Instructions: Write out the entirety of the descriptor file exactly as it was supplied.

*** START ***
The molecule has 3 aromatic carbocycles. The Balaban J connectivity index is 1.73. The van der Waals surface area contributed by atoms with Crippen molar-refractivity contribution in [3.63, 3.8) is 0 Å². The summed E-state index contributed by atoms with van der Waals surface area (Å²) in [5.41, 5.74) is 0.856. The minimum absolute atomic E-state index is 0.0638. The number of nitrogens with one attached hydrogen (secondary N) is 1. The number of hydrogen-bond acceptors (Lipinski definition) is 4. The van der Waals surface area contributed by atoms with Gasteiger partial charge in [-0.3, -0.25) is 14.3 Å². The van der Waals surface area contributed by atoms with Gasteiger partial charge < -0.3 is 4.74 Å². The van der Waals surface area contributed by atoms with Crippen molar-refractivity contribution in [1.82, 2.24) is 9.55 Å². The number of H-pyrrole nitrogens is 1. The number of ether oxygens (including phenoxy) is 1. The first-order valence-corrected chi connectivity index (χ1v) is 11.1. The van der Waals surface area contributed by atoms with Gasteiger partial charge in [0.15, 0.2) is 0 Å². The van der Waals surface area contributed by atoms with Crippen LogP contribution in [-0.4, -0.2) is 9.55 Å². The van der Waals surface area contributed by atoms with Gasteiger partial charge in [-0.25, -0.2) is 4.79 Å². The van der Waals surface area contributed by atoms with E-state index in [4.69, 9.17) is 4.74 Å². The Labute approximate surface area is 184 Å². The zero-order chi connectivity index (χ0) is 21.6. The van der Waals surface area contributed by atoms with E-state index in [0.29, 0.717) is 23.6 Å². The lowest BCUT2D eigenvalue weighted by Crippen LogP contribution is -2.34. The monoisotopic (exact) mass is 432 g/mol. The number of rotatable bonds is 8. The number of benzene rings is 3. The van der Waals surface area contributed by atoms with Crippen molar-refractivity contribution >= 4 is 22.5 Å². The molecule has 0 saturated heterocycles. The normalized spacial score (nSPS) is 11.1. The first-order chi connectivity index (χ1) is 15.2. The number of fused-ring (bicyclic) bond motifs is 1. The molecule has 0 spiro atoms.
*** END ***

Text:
The molecule has 3 aromatic carbocycles. The Balaban J connectivity index is 1.73. The van der Waals surface area contributed by atoms with Crippen molar-refractivity contribution in [3.63, 3.8) is 0 Å². The summed E-state index contributed by atoms with van der Waals surface area (Å²) in [5.41, 5.74) is 0.856. The minimum absolute atomic E-state index is 0.0638. The number of nitrogens with one attached hydrogen (secondary N) is 1. The number of hydrogen-bond acceptors (Lipinski definition) is 4. The van der Waals surface area contributed by atoms with Gasteiger partial charge in [-0.3, -0.25) is 14.3 Å². The van der Waals surface area contributed by atoms with Gasteiger partial charge < -0.3 is 4.74 Å². The van der Waals surface area contributed by atoms with Crippen molar-refractivity contribution in [1.82, 2.24) is 9.55 Å². The number of H-pyrrole nitrogens is 1. The number of ether oxygens (including phenoxy) is 1. The first-order valence-corrected chi connectivity index (χ1v) is 11.1. The van der Waals surface area contributed by atoms with Gasteiger partial charge in [0.15, 0.2) is 0 Å². The van der Waals surface area contributed by atoms with Crippen LogP contribution in [-0.4, -0.2) is 9.55 Å². The van der Waals surface area contributed by atoms with Gasteiger partial charge in [-0.25, -0.2) is 4.79 Å². The van der Waals surface area contributed by atoms with E-state index in [4.69, 9.17) is 4.74 Å². The Labute approximate surface area is 184 Å². The zero-order chi connectivity index (χ0) is 21.6. The van der Waals surface area contributed by atoms with E-state index in [0.29, 0.717) is 23.6 Å². The lowest BCUT2D eigenvalue weighted by Crippen LogP contribution is -2.34. The monoisotopic (exact) mass is 432 g/mol. The number of rotatable bonds is 8. The number of benzene rings is 3. The van der Waals surface area contributed by atoms with Crippen molar-refractivity contribution >= 4 is 22.5 Å². The molecule has 0 saturated heterocycles. The normalized spacial score (nSPS) is 11.1. The first-order chi connectivity index (χ1) is 15.2. The number of fused-ring (bicyclic) bond motifs is 1. The molecule has 0 spiro atoms.